#1: Uncertainty Is a Sure Thing. Keep Calm and Carry On.
When it comes to shock and awe, 2016 delivered. The United Kingdom’s decision to leave the European Union, the election of Donald Trump as president of the United States, turmoil in China’s markets, challenges to globalization — clearly, the world remains an uncertain place.
Swift and dramatic change can inspire powerful emotions and lead to very human, but ultimately destructive, investment decisions. For investors confronted with confusion and uncertainty, the natural temptation is to retreat. “Keep calm and carry on” may be good advice, but for many investors it can be hard to follow.
#2: Diversification Still Matters, So Keep Your Balance.
In the 2008-2009 bear market, diversification didn’t matter. The Great Recession took a toll on nearly every asset class and portfolio. But in the 2000-2002 downturn, diversification worked. If you hadn’t piled into tech, you were spared a lot of pain when the dot-com bubble burst.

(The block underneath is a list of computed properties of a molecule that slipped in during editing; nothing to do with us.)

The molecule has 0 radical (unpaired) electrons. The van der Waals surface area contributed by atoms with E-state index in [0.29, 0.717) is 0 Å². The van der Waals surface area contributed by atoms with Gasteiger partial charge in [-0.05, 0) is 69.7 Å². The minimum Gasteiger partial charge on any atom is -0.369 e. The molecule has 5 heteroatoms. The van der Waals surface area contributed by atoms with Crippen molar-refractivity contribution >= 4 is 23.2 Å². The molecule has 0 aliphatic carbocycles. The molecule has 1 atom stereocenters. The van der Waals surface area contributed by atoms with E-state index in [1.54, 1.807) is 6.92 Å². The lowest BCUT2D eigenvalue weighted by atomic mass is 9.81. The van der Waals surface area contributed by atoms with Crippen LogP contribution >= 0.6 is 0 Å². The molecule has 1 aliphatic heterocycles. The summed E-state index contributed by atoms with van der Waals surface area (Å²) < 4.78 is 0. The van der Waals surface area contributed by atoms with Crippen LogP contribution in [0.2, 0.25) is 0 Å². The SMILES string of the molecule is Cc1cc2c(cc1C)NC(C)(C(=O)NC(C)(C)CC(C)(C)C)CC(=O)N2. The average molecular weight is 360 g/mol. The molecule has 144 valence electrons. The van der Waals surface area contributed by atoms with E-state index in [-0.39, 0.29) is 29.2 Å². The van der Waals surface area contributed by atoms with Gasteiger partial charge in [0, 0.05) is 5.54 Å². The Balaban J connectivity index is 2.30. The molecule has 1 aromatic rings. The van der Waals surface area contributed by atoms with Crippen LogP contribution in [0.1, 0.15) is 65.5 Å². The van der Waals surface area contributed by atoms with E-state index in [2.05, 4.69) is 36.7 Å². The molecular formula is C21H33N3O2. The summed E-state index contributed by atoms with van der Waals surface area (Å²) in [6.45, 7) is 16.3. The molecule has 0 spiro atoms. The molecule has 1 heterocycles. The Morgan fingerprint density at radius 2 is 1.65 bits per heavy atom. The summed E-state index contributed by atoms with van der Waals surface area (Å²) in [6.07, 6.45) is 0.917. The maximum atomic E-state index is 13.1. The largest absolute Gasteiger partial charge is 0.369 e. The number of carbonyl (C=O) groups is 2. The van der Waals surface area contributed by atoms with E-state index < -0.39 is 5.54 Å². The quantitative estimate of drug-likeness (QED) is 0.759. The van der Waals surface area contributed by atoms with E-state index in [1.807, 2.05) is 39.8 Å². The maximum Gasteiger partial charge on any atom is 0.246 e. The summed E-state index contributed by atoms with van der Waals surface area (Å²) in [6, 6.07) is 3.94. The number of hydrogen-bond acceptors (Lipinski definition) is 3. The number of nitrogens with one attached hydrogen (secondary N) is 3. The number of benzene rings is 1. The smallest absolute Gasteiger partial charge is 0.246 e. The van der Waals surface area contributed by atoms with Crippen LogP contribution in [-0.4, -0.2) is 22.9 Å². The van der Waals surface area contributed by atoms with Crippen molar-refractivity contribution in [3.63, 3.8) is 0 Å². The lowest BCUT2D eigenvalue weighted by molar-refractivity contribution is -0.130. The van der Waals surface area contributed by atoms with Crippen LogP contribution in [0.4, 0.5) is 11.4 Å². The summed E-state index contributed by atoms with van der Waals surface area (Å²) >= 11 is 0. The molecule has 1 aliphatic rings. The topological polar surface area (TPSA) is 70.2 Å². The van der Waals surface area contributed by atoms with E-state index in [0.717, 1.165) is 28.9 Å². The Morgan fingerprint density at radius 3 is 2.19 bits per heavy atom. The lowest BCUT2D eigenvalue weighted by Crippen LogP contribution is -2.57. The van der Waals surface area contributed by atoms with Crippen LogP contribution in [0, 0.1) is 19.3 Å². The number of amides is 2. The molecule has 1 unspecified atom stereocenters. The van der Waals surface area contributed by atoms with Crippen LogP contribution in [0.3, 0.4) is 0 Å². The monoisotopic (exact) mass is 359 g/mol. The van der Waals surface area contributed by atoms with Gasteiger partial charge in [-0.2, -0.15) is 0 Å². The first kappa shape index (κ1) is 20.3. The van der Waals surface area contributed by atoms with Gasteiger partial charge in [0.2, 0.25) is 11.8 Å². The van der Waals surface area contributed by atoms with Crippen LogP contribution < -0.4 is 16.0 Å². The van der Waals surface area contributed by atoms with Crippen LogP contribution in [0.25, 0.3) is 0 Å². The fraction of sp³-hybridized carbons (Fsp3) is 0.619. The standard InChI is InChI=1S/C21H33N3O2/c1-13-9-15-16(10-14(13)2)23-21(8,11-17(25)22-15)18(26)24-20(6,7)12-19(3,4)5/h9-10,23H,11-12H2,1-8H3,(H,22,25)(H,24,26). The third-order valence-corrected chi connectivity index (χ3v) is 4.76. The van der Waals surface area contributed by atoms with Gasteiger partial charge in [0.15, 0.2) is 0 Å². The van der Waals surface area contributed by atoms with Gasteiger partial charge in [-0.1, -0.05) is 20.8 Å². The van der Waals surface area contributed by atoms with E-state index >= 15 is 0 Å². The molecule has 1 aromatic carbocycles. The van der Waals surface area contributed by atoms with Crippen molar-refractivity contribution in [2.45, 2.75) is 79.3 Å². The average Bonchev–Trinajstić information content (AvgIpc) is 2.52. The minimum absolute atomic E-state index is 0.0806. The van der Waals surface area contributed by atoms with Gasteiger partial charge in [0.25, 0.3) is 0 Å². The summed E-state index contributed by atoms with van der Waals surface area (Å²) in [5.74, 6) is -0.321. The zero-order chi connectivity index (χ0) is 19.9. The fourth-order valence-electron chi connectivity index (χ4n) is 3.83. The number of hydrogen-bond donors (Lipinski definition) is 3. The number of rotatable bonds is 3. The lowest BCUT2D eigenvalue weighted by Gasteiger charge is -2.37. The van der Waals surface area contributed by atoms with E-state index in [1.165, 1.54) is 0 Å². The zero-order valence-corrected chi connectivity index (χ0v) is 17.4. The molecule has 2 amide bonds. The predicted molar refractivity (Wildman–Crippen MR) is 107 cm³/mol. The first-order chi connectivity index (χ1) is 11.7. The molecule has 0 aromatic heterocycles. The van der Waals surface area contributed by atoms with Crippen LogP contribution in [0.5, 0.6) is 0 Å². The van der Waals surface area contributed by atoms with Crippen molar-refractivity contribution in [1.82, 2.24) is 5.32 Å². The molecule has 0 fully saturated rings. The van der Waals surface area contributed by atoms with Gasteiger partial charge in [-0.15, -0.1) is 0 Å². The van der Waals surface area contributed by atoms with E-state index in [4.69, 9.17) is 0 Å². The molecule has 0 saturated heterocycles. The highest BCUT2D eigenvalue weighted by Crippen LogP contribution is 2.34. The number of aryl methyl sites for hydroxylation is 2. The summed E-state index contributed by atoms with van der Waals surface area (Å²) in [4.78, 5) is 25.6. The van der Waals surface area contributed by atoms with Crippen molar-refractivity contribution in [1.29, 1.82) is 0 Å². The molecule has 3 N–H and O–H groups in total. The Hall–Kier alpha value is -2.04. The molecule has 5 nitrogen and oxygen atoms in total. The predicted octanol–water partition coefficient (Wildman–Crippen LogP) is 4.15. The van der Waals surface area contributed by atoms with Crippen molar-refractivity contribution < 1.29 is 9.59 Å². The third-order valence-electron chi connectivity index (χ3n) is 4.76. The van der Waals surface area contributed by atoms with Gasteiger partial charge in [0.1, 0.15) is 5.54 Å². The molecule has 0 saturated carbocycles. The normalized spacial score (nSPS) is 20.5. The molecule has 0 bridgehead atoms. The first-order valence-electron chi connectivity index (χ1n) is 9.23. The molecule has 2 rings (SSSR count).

The debate over investment diversification is likely to go on and on, but today a strategic allocation in stocks and bonds around the world remains a hallmark of a portfolio that can help investors fulfill their objectives in the long run.
#3: Income is Scarce. Casting a Wide Net Can Pay Dividends.
There are nearly 50 million people over 65 in the United States, and many of them have one thing in common: They want their dividends. Millions of retiring baby boomers need income, but they may have to search far and wide for yield.
#4: Relax, It’s Not All Doom and Gloom.
Take a deep breath. Relax. In an age when doom and gloom seem to be all we read about or see on television, it just might be possible that things aren’t as bad as they seem. In fact, things may just be getting better — and not for the few, but for the many.
#5: Life Happens. Control What You Can With a Long-Range Plan.
Don’t get too high or too low. Try to maintain an even keel. Fight fear with facts.
All of those can be hard to do when the world’s markets and global economy are going through times that can be both exhilarating and frightening. The evidence shows that euphoric investors tend to buy high, and fearful investors sell low.